[Top] [All Lists]

Re: [TowerTalk] M2 20M5 SWR measurements

Subject: Re: [TowerTalk] M2 20M5 SWR measurements
From: Jim Brown <>
Date: Sat, 31 Dec 2011 10:46:29 -0800
List-post: <">>
On 12/31/2011 6:41 AM, Jorge Diez CX6VM wrote:
> I have a 20M5 and 15M6 antennas from M2
> After 3 years using this antennas, I noticed a change in the SWR of the 20M5
> when I added a High power BPF, for what I need to add some coaxial jumpers.

I suggest that you look at the SWR for the new filters into a 50 ohm 
dummy load, and also carefully measure the loss through the filter. The 
filter could be responsible for some of what you're seeing. ANY filter 
can add some phase shift and mismatch. A good one should add much less. 
Look inside the filter -- is there coax from each connector to the first 
circuit elements, or are they depending on the chassis to carry the 
signal return? Using the chassis as a return adds stray inductance to 
the signal path, which means unintended phase shift, can degrade the 
performance of the filter, and increases SWR. There's also the question 
of whether the filter was properly tuned during final test.  An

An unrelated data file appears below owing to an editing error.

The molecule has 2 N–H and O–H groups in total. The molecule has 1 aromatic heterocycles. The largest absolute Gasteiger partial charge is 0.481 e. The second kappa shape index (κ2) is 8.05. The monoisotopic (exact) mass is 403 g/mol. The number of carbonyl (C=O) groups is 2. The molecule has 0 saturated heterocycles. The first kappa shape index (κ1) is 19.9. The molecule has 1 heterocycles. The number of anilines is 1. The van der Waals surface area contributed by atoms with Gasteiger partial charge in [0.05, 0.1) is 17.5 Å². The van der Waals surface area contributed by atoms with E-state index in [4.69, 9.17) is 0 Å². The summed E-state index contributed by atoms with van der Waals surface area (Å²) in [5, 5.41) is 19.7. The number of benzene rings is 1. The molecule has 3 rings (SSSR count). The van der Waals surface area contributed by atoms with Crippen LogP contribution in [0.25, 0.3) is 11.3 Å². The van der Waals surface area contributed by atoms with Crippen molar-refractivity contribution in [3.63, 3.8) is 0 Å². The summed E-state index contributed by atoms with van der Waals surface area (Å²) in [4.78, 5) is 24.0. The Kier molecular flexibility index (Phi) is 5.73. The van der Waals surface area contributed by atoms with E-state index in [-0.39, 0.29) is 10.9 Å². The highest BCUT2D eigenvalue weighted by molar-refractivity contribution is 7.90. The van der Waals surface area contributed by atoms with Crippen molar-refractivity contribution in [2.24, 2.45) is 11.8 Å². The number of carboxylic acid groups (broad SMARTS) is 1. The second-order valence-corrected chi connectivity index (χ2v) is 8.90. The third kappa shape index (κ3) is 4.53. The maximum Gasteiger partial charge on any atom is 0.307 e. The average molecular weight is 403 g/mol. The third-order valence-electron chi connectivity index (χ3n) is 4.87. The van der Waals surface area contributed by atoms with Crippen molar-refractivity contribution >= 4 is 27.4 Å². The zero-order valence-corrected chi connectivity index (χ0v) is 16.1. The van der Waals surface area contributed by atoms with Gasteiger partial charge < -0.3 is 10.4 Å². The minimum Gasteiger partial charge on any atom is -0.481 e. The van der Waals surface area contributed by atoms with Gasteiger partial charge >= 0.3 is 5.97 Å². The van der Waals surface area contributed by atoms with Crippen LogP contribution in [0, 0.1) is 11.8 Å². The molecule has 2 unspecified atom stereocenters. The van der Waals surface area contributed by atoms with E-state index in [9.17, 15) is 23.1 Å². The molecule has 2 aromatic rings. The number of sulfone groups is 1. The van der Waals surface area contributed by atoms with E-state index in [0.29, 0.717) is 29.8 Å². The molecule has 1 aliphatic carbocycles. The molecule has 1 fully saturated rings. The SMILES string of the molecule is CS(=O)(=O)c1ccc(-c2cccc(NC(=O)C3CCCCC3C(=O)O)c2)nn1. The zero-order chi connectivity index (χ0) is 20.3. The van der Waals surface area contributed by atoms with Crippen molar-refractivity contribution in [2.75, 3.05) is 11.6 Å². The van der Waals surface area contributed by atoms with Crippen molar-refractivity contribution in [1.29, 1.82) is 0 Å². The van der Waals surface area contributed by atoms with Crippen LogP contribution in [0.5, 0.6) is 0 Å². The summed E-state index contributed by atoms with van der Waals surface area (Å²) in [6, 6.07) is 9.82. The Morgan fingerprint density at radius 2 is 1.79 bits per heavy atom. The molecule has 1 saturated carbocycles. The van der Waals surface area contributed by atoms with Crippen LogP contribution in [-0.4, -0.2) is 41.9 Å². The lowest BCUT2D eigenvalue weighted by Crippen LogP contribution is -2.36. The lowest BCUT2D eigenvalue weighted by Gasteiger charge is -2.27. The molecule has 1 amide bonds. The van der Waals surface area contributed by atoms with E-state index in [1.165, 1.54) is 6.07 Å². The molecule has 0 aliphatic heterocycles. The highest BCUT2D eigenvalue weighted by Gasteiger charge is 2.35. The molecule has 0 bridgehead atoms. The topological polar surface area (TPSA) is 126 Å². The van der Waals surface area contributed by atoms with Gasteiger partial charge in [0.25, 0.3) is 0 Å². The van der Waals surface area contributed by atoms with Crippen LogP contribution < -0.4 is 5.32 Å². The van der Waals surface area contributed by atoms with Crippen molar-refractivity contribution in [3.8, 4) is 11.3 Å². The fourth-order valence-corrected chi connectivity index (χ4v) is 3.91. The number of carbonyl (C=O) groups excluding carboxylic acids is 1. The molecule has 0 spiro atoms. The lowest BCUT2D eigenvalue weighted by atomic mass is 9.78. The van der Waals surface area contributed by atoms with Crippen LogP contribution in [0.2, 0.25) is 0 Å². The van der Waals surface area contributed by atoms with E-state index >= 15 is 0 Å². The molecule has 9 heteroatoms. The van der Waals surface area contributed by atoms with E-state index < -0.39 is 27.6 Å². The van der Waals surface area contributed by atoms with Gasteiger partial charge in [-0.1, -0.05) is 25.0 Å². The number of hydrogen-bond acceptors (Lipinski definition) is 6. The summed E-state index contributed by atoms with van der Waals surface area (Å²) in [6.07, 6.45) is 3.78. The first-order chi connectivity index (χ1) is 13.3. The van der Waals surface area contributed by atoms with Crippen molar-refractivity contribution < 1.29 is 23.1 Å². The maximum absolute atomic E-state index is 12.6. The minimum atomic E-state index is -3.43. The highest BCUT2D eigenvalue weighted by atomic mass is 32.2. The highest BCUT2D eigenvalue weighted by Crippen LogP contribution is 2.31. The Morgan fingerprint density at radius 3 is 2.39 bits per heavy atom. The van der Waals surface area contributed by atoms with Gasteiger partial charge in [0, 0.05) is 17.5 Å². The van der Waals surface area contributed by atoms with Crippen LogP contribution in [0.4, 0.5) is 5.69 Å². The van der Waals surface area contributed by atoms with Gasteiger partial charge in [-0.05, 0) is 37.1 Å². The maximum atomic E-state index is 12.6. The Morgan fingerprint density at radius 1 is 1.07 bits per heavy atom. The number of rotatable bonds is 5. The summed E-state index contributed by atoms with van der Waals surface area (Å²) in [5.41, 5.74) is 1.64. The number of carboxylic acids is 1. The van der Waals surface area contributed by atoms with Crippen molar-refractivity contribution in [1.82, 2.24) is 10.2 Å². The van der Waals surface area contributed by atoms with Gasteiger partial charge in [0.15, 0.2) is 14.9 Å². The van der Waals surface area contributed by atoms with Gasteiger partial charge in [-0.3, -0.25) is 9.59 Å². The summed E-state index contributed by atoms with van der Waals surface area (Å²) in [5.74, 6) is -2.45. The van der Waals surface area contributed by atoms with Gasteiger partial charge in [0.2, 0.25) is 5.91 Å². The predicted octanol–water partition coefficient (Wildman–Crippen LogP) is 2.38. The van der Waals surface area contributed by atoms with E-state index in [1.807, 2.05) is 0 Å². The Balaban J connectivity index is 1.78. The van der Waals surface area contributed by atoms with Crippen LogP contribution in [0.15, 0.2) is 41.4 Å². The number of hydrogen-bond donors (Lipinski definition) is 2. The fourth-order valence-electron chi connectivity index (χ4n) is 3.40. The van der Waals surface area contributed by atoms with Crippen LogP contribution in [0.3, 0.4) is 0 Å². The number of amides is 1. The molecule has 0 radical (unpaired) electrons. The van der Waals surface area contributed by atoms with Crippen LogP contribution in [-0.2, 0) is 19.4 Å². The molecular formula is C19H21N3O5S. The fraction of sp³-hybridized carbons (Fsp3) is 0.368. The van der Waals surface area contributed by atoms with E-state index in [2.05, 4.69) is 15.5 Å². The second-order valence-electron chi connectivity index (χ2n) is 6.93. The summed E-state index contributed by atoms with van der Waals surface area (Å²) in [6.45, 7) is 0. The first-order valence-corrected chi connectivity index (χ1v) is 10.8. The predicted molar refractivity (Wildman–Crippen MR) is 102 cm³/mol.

inductive or capacitive component that is out of tolerance can degrade 
the filter response and increase the SWR.  Some filter builders do 
serious alignment during final test, but some do not.  Nearly all the 
filters I bought from ICE came to me out of alignment, and none of them 
used coax inside the filter to minimize stray inductance

There's also the matter of how the small impedance mismatch of your 
antenna looks after it is transformed by the length of the feedline. NO 
antenna is a perfect match, and filters are designed to be connected to 
a pure 50 ohm load, and that's how they are tested. But if the load on 
the filter is not exactly 50 ohms, the response of the filter will be 
different, and so will the impedance at the input of the filter. What 
the feedline does will random depending on its length, its loss, the 
frequency, and what the impedance is at the antenna (not exactly 50 
ohms, with some added XL or XC. This means that the feedline at the TX 
end will not be exactly 50 ohms, and there will be some added XL or XC.  
The filter will transform that impedance, and the filter can either 
cancel some of the XL or XC, or it can add to it; it can add to the R 
component (most likely) or it can reduce it.

As for your test with only the jumper added to your long coax run --  
what are you using to splice those cables together?  Is it an Amphenol 
barrel connector, or is it a no-name product?  No-name connectors are 
well known to be cheap junk, and could cause that mismatch. Bad 
installation of the connectors on each of the coax cables, both the main 
long run and the jumper could cause a problem like this. Are they 
soldered or crimped?  Are you sure that the shield connection is very 
very solid for each connector?

73, Jim K9YC

TowerTalk mailing list

<Prev in Thread] Current Thread [Next in Thread>